SEC files lawsuit against Tron’s Justin Sun and celebrities over crypto securities offering
The United States Securities and Exchange Commission, or SEC, has called for a jury trial against Tron founder Justin Sun for the “orchestration of the unregistered offer and sale, manipulative trading, and unlawful touting of crypto asset securities.”
In a March 22 filing in U.S. District Court for the Southern District of New York, the SEC named Sun, the Tron Foundation, the BitTorrent Foundation, and Rainberry over the offer and sale of Tron (TRX) and BitTorrent (BTT), alleging the tokens were securities. The financial regulator further alleged Sun engaged in “manipulative wash trading,” driving drive public interest in the two tokens by enlisting the help of celebrities.
Among the celebrities promoting TRX and BTT were American rapper DeAndre Cortez Way, also known as Soulja Boy, Austin Mahone, actress Lindsay Lohan, YouTuber Jake Paul, and singer Aliaune Thiam, also known as Akon. Akon was also behind projects to create a ‘crypto city’ in Senegal and Uganda.
“Although the celebrities were paid to promote TRX and BTT, their touts on social media did not disclose that they had been paid or the amounts of their payments,” said the SEC complaint. “Thus, the public was misled into believing that these celebrities had unbiased interest in TRX and BTT, and were not merely paid spokespersons.”
Today we charged crypto entrepreneur Justin Sun and three of his wholly-owned companies for the unregistered offer and sale of crypto asset securities Tronix and BitTorrent.
— U.S. Securities and Exchange Commission (@SECGov) March 22, 2023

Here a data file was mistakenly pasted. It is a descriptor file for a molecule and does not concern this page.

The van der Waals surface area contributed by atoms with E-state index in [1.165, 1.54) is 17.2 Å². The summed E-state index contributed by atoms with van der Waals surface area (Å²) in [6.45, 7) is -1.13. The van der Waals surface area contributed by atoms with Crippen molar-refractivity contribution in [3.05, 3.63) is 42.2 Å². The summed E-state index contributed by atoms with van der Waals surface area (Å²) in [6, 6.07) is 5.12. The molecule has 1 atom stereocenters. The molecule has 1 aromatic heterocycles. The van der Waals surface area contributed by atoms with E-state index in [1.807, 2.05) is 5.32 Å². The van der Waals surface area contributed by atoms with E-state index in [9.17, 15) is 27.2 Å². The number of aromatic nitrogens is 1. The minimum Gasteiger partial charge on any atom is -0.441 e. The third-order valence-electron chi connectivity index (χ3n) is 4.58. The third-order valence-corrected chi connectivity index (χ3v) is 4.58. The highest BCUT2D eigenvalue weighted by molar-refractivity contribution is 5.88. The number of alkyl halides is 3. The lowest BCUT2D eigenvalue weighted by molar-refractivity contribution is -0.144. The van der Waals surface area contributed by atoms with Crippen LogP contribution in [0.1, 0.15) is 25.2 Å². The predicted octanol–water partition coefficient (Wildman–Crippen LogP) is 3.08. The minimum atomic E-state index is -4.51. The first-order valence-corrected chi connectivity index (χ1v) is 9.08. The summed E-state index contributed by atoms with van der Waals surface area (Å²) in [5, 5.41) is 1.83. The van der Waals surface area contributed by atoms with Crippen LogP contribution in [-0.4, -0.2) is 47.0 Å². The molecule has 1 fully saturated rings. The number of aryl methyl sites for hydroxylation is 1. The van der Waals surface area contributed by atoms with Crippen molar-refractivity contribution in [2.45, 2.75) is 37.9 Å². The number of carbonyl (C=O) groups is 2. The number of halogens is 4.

According to the SEC, Sun’s actions in the offer and sale of TRX and BTT violated aspects of the Securities Act. The regulator alleged the Tron founder was responsible for more than 600,000 wash trades of TRX from April 2018 to February 2019, which led to Sun selling more than $31 million worth of the token.
“While we’re neutral about the technologies at issue, we’re anything but neutral when it comes to investor protection,” said SEC enforcement director Gurbir Grewal. “As alleged in the complaint, Sun and others used an age-old playbook to mislead and harm investors by first offering securities without complying with registration and disclosure requirements and then manipulating the market for those very securities.”
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With the exception of Mahone and Soulja Boy, the other celebrities named in the case have settled with the SEC, agreeing to pay more than $400,000 in disgorgement, interest, and penalties. The U.S. regulator said it planned to “permanently prohibit” Sun from acting as an officer or director of any firm offering crypto securities.
In October 2022, the SEC announced it had reached a $1.2-million settlement with Kim Kardashian for touting EthereumMax (EMAX) tokens on her social media accounts. Following a similar settlement with former NBA player Paul Pierce in February, SEC chair Gary Gensler warned celebrities not to “lie to investors when you tout a security.”
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